While it was terrific to hear about the work of so many organisations that seem to recognise the climate emergency at these meetings, the talk in the corridors was that we shouldn’t expect much from the G20 leaders’ summit as the US, Russia and Saudi Arabia all look to block too much discussion on sustainability issues in general and specifically on climate.

Theresa May

Prime Minister May announced last week that the UK government will commit to a net-zero target by 2050

It was therefore encouraging to hear from the UK government that they will commit to a net-zero target by 2050. The PRI, along with many other organisations, had recently written to Prime Minister May asking her to make this commitment and we welcome her leadership. We hope other nations will follow.

In addition, it’s fantastic that Germany recently pledged to be carbon neutral by 2050, and has reportedly supported an EU-wide target to cut net carbon dioxide emissions to zero by 2050. This backing is particularly significant as it increases the chances that national leaders will agree to an EU-wide 2050 goal in Brussels this week.

Angela Merkel

Germany recently pledged to be carbon neutral by 2050 and has reportedly supported an EU-wide target to cut net carbon dioxide emissions to zero by 2050

In other country-level actions, Norway’s national parliament voted last week to instruct its sovereign wealth fund to divest from more US$13 billion from oil gas and coal companies and move up to $20 billion into renewable energy.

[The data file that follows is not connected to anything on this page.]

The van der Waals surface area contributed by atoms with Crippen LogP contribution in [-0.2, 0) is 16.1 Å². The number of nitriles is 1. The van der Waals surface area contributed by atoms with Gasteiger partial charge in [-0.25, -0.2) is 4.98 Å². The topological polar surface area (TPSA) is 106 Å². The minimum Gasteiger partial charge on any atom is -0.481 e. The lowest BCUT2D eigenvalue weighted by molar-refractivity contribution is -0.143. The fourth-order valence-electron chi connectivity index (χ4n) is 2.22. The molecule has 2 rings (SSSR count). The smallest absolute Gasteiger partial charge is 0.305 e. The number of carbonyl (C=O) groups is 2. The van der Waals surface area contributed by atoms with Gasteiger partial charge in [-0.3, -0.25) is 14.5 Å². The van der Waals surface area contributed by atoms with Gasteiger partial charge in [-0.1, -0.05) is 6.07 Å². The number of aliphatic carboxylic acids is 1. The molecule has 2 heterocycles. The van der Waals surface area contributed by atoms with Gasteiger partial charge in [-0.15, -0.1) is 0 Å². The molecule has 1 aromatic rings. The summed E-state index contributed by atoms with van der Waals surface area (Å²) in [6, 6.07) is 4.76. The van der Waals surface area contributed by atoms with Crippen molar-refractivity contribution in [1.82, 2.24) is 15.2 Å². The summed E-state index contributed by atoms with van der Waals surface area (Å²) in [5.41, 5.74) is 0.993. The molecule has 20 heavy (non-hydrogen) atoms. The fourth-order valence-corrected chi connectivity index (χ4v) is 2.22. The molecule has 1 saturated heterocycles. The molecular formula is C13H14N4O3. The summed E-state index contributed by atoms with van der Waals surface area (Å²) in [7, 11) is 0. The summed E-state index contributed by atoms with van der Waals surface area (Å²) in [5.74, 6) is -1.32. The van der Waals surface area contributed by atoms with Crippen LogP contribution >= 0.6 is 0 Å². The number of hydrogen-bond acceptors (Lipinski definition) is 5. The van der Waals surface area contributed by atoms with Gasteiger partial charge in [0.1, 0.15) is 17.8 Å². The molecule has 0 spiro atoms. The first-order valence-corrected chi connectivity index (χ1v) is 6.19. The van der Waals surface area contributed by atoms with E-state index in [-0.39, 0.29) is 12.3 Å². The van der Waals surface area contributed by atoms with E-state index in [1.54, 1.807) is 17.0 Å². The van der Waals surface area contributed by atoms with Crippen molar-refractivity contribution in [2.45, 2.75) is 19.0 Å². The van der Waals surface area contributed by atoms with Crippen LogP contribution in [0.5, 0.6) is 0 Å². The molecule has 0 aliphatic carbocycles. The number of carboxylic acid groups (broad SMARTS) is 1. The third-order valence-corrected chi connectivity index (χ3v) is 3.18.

And then there was Australia, where the contrast could not have been starker. We have seen the recent election result as a setback for climate action, with regulatory approvals now being granted to open development of the Adani thermal coal mine in Central Queensland and behind it, potential exploitation of other coal deposits in the giant Galilee Basin.

It seems extraordinary in a nation so blessed with renewable energy, rare earths, and the technological capability to be become a global clean energy exporter in the 21st century that it would be consciously increasing the carbon exposure of its resources sector via thermal coal. The Norwegian divestment decision is a global pointer to where institutional capital increasingly sees both risks and opportunities in energy. Australia seems to be choosing the former and ignoring the latter.

This week we will continue with climate positives for investors with the release on Tuesday of the EU TEG Technical Expert Subcommittee for the Taxonomy releasing its first report. The aim of the taxonomy is to support investors in scaling up sustainable investment and the PRI has led as the rapporteur on the taxonomy with an incredible amount of effort having gone into its development. I particularly want to acknowledge the work of our team, led by Nathan Fabian our Chief Responsible Investment Officer. Look for more from the PRI this week.

All in all, we’ve seen positives from Japan, the UK, Norway and the EU, some ambivalence from the G20 and alarm bells in Australia. Climate signals are everywhere and the SR15 report with its 2030 clock keeps ticking. We are encouraging governments to act with urgency. I used last week to give my regular reminder, that when it comes to climate change, unlike the global financial crisis of a decade ago, governments, business, the financial sector and investors won’t be able to say that they didn’t know, that they couldn’t see it coming and that they didn’t have time to act.

It’s not warning that is lacking – it’s meaningful action.




This blog is written by PRI staff members and guest contributors. Our goal is to contribute to the broader debate around topical issues and to help showcase some of our research and other work that we undertake in support of our signatories.